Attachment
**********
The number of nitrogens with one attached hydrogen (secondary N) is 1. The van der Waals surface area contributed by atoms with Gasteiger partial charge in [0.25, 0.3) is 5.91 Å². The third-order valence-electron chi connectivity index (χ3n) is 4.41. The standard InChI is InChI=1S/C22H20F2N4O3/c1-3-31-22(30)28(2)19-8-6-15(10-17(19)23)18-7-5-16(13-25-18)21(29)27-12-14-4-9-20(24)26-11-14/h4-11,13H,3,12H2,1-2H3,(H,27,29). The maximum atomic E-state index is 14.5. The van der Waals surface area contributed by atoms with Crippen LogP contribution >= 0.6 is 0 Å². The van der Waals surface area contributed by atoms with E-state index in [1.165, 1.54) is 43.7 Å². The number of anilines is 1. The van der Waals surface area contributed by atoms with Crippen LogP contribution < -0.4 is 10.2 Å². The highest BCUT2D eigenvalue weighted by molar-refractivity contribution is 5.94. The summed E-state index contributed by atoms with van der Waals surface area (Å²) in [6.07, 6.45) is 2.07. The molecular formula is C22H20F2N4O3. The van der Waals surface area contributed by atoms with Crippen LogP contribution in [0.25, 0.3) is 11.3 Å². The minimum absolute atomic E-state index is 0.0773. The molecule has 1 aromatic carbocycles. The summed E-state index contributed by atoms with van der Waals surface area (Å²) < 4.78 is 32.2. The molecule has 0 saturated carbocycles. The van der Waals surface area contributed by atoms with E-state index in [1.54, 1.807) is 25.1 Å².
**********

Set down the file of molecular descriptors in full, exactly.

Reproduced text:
The number of nitrogens with one attached hydrogen (secondary N) is 1. The van der Waals surface area contributed by atoms with Gasteiger partial charge in [0.25, 0.3) is 5.91 Å². The third-order valence-electron chi connectivity index (χ3n) is 4.41. The standard InChI is InChI=1S/C22H20F2N4O3/c1-3-31-22(30)28(2)19-8-6-15(10-17(19)23)18-7-5-16(13-25-18)21(29)27-12-14-4-9-20(24)26-11-14/h4-11,13H,3,12H2,1-2H3,(H,27,29). The maximum atomic E-state index is 14.5. The van der Waals surface area contributed by atoms with Crippen LogP contribution >= 0.6 is 0 Å². The van der Waals surface area contributed by atoms with E-state index in [1.165, 1.54) is 43.7 Å². The number of anilines is 1. The van der Waals surface area contributed by atoms with Crippen LogP contribution < -0.4 is 10.2 Å². The highest BCUT2D eigenvalue weighted by molar-refractivity contribution is 5.94. The summed E-state index contributed by atoms with van der Waals surface area (Å²) in [6.07, 6.45) is 2.07. The molecular formula is C22H20F2N4O3. The van der Waals surface area contributed by atoms with Crippen LogP contribution in [0.25, 0.3) is 11.3 Å². The minimum absolute atomic E-state index is 0.0773. The molecule has 1 aromatic carbocycles. The summed E-state index contributed by atoms with van der Waals surface area (Å²) < 4.78 is 32.2. The molecule has 0 saturated carbocycles. The van der Waals surface area contributed by atoms with E-state index in [1.54, 1.807) is 25.1 Å².